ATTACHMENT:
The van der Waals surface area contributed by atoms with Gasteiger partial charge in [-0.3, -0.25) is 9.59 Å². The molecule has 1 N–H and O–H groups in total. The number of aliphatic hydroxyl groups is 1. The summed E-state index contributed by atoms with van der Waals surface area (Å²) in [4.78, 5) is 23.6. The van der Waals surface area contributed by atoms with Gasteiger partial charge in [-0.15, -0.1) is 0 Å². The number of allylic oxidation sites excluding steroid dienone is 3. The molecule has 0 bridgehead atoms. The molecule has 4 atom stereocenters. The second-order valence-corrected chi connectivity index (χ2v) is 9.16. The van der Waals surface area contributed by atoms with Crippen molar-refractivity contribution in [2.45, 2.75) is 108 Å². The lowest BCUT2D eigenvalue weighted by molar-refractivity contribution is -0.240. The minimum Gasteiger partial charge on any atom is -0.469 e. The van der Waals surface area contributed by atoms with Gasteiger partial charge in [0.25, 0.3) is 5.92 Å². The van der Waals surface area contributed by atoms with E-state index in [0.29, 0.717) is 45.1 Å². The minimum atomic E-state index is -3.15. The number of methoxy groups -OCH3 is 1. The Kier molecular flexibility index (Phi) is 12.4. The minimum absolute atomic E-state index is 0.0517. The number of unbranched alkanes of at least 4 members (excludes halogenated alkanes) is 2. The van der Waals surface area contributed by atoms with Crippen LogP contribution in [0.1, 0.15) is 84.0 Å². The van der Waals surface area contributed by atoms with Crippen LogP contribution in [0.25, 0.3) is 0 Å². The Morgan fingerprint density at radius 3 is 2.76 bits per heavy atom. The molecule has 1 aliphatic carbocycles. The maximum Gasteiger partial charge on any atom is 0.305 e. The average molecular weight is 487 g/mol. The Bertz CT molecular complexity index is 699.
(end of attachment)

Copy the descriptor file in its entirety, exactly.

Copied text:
The van der Waals surface area contributed by atoms with Gasteiger partial charge in [-0.3, -0.25) is 9.59 Å². The molecule has 1 N–H and O–H groups in total. The number of aliphatic hydroxyl groups is 1. The summed E-state index contributed by atoms with van der Waals surface area (Å²) in [4.78, 5) is 23.6. The van der Waals surface area contributed by atoms with Gasteiger partial charge in [-0.15, -0.1) is 0 Å². The number of allylic oxidation sites excluding steroid dienone is 3. The molecule has 0 bridgehead atoms. The molecule has 4 atom stereocenters. The second-order valence-corrected chi connectivity index (χ2v) is 9.16. The van der Waals surface area contributed by atoms with Crippen molar-refractivity contribution in [2.45, 2.75) is 108 Å². The lowest BCUT2D eigenvalue weighted by molar-refractivity contribution is -0.240. The minimum Gasteiger partial charge on any atom is -0.469 e. The van der Waals surface area contributed by atoms with Gasteiger partial charge in [0.25, 0.3) is 5.92 Å². The van der Waals surface area contributed by atoms with E-state index in [0.29, 0.717) is 45.1 Å². The minimum atomic E-state index is -3.15. The number of methoxy groups -OCH3 is 1. The Kier molecular flexibility index (Phi) is 12.4. The minimum absolute atomic E-state index is 0.0517. The number of unbranched alkanes of at least 4 members (excludes halogenated alkanes) is 2. The van der Waals surface area contributed by atoms with Crippen LogP contribution in [0.1, 0.15) is 84.0 Å². The van der Waals surface area contributed by atoms with Crippen LogP contribution in [0.25, 0.3) is 0 Å². The Morgan fingerprint density at radius 3 is 2.76 bits per heavy atom. The molecule has 1 aliphatic carbocycles. The maximum Gasteiger partial charge on any atom is 0.305 e. The average molecular weight is 487 g/mol. The Bertz CT molecular complexity index is 699.